Each year contaminated food sickens 48 million Americans and causes 3,000 deaths. As the recent federal sequester highlights, Americans depend on programs that inspect food to ensure a safe food supply. Unfortunately for those who run small farms in New England, the costs of complying with the confusing jumble of federal and state food safety laws can be daunting.
In Maine, nine towns — Brooksville, Sedgwick, Penobscot, Blue Hill, Trenton, Hope, Plymouth, Livermore and Appleton —have passed ordinances allowing food producers and processors to sell their goods directly to consumers without state or federal oversight, exempting them from licensing and inspection laws. These ordinances have created controversy and have landed at least one Maine farmer in court.
The legal issue arises from the Commerce Clause of the United States Constitution (Article I, Section 8, Clause 3). The clause states that Congress shall have power to regulate commerce among the several States. Congress has long used this authority to regulate the safety of food products placed into inter-state sales. The states can separately regulate food safety of products produced and sold solely within state borders. Maine’s Constitution similarly provides that state laws take precedence over local ordinances that frustrate the purpose of a state law.
Recently the State of Maine sued a farmer from Blue Hill Maine. The farmer had been selling unlabeled, unlicensed raw milk at his farm stand under a town ordinance, the Local Food and Community Self Governance Ordinance. Under state law, however, the farmer could not sell his milk without a license and without labeling the raw milk as unpasteurized; he also could not operate a food establishment without a license. The farmer maintained that his sales were legal under the Blue Hill ordinance, which exempts local food vendors from state licensure and inspection, provided they sell their products directly to consumers.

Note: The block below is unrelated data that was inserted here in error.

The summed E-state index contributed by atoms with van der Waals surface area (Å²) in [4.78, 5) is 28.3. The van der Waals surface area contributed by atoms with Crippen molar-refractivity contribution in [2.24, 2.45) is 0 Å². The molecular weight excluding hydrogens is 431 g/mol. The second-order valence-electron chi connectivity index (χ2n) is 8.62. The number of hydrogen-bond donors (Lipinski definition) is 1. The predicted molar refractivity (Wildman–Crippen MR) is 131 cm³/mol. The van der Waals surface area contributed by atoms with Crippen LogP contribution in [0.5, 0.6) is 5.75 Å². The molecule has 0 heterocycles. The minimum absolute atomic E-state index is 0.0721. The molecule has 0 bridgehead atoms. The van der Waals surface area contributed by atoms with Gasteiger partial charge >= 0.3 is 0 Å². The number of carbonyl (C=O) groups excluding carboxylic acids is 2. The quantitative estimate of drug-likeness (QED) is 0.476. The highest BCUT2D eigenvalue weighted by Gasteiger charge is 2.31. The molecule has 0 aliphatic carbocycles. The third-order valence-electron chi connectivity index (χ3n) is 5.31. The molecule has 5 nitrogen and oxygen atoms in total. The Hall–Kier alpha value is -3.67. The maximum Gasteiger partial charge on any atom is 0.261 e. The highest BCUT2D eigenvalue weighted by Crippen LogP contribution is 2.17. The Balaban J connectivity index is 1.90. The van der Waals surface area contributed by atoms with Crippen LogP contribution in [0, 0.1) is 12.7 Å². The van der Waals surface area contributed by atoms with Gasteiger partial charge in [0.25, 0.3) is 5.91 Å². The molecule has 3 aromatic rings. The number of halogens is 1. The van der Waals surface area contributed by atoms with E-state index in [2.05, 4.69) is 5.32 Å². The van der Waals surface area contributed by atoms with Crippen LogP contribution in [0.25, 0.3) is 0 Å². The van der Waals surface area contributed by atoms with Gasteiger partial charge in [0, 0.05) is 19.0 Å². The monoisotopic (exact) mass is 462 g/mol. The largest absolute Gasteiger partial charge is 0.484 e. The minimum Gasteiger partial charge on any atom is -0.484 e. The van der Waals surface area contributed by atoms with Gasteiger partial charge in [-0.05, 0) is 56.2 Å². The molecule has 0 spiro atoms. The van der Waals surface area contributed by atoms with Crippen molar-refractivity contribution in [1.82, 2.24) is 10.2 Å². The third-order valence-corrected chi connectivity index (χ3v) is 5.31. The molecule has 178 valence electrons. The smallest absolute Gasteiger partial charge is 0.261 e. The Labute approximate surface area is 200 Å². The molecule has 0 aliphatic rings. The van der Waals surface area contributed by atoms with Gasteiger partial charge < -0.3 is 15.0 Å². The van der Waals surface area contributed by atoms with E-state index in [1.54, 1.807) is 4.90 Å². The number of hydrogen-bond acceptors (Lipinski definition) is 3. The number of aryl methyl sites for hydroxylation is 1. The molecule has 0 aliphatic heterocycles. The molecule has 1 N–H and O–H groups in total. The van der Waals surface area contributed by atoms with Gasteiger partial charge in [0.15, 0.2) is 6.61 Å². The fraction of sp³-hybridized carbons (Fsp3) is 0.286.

The court recently ruled against the farmer, finding that he was not protected under the Blue Hill ordinance. The court reasoned that state dairy law pre-empted the local ordinance because the state laws in question were clearly designed to protect consumers from illness caused by improperly handled or unpasteurized milk. The court wrote that: “It is axiomatic that a municipality may only add to the requirements of the statute, it may not take away from those requirements unless permitted to do so otherwise.”
The court’s ruling makes sense in terms of following constitutional law principles and the existing food safety legal regime. The bigger policy issue not addressed by the legal decision is whether the current food safety regulatory structure is one that prices small scale farmers focused on local markets out of business. We think this is an important issue to address and are actively working on it as part of CLF’s Farm and Food Initiative.
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